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Strange Lineup in the Batting Order

Gerard Magliocca

Gerard N. Magliocca is the Samuel R. Rosen Professor at the Indiana University Robert H. McKinney School of Law. Professor Magliocca is the author of three books and over twenty articles on constitutional law and intellectual property. He received his undergraduate degree from Stanford, his law degree from Yale, and joined the faculty after two years as an attorney at Covington and Burling and one year as a law clerk for Judge Guido Calabresi on the United States Court of Appeals for the Second Circuit. Professor Magliocca has received the Best New Professor Award and the Black Cane (Most Outstanding Professor) from the student body, and in 2008 held the Fulbright-Dow Distinguished Research Chair of the Roosevelt Study Center in Middelburg, The Netherlands. He was elected to the American Law Institute (ALI) in 2013.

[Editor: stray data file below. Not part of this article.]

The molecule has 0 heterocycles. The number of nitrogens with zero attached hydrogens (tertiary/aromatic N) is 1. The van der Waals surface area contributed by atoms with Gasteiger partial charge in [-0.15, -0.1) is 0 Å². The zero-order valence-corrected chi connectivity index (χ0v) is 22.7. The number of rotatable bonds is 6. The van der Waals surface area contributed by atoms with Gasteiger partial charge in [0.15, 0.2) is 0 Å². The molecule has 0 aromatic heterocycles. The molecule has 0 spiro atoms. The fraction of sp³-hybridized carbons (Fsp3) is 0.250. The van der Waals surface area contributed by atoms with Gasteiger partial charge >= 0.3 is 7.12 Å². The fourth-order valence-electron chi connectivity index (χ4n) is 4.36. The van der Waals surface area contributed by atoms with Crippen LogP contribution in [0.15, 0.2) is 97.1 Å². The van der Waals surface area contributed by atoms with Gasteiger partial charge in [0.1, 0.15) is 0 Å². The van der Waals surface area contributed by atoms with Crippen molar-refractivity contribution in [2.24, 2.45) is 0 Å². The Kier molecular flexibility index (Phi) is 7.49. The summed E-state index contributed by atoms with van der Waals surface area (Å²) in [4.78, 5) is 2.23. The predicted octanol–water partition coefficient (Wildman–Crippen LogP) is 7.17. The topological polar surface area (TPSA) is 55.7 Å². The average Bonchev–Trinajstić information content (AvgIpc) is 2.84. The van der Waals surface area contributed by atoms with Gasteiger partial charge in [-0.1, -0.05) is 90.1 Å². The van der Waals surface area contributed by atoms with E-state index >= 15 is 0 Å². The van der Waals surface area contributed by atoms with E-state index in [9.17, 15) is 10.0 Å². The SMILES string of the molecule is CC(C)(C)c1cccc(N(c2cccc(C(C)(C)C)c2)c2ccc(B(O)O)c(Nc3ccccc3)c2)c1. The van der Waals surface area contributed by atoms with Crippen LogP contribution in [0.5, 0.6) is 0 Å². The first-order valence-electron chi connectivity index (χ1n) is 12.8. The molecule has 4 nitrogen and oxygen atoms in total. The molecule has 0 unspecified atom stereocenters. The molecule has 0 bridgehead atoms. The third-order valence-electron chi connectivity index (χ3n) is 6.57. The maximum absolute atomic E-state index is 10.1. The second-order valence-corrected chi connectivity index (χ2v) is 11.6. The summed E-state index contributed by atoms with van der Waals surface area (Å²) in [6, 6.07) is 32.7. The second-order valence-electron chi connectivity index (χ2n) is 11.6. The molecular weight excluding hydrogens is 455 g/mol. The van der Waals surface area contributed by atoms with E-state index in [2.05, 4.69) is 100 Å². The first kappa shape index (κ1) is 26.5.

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1 Response

  1. Joe says:

    The Confrontation Clause opinion probably doesn’t decide much with its hedging and plurality (4-1-4) but Kagan’s dissent is a charming reading, including reference to “constitutional geegaw” and quoting the plurality and saying “I couldn’t say it better myself.” Scalia joined it, splitting with Thomas, who agreed with much of its reasoning, but found some idiosyncratic reason to join the plurality.

    Law students are going to like reading her.